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You’re not as poor as you think

You might even be in the top one per cent.
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Josephine Lim, April 23, 2013 11:31:25 AM

When you’re a low-income earner in Canada, it’s tough to see the silver lining, but the recently launched Global Rich List tool by PokeLondon might help with that.

PokeLondon decided to launch the tool around the same time that the Sunday Times published its annual Rich List. For 25 years, the paper has been taking a peek at the wealthiest U.K. residents and looks at how their worth has changed. It’s like the Forbes billionaire list, which makes readers envious about how wealthy these people are. They can go buy an island, while we’re lucky enough to afford a vacation to an island.

If you feel the green-eyed monster rearing its head after reading about the lives of the rich and famous, the Global Rich List is guaranteed to make you feel better. It compares your income to people around the world. For someone with a low income of $25,000, you’re considered among the top 3.58 per cent richest people in the world. For a journalist who isn’t in this profession for the big bucks, you can be in the top 1.45 per cent on the list. It’s whacky to consider that a journalist in Canada is considered a part of the “one per cent” globally. Take some time to let that sink in.

Let’s keep in mind that this list doesn’t consider all economic factors, such as the insane amount of debt that Canadians have taken on. With the debt to disposable income ratio remaining at a whopping 165 per cent, we’re at dangerously high debt levels – even higher than Americans before the recession struck in 2008. You can see why soon-to-be-ex Bank of Canada Governor Mark Carney harps on Canadians to better handle their debt loads.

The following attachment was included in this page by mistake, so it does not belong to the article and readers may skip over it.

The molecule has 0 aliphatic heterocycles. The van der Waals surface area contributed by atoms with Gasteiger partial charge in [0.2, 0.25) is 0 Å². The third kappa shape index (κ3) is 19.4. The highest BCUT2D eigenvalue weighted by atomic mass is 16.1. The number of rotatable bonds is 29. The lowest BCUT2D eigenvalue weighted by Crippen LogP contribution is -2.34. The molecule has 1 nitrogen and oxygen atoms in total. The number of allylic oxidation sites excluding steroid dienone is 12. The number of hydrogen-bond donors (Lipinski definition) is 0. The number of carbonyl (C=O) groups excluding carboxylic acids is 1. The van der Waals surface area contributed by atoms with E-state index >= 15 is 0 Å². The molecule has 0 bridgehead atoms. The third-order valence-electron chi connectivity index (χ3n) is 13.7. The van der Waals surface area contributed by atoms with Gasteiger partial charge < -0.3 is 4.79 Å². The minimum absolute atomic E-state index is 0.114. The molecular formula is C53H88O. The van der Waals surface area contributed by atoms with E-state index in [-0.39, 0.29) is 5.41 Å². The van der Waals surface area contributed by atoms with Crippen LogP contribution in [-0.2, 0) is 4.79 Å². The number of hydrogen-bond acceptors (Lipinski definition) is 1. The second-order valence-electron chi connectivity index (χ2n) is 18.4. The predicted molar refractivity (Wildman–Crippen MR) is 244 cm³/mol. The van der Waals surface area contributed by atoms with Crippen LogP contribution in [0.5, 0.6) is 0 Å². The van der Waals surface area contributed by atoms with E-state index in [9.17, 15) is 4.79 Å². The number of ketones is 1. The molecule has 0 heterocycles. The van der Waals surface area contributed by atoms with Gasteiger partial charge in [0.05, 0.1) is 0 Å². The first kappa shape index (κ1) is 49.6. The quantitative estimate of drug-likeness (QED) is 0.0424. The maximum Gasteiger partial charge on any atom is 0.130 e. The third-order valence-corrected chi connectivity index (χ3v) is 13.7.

And that’s not all the bad news. Unfortunately, Canada has been falling behind in managing its poverty and equality, according to a Conference Board of Canada report. We were ranked seventh out of 17 developed countries and received a B grade, but that also really shows you how badly other countries are faring. If anything, our major issue is dealing with our income gap. In the last 30 years, if you were one of the top 10 per cent of earners, you saw your income go up by 34 per cent, while if you were one of the bottom 10 per cent of earners, you only saw it go up by 11 per cent. The gap is widening, which isn’t a good sign.

But for now, if you’re a recent gen Y-er who’s started his/her career and you feel like you’re not earning much, remember, you’re richer than you think – compared to the rest of the world at least.

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Josephine Lim

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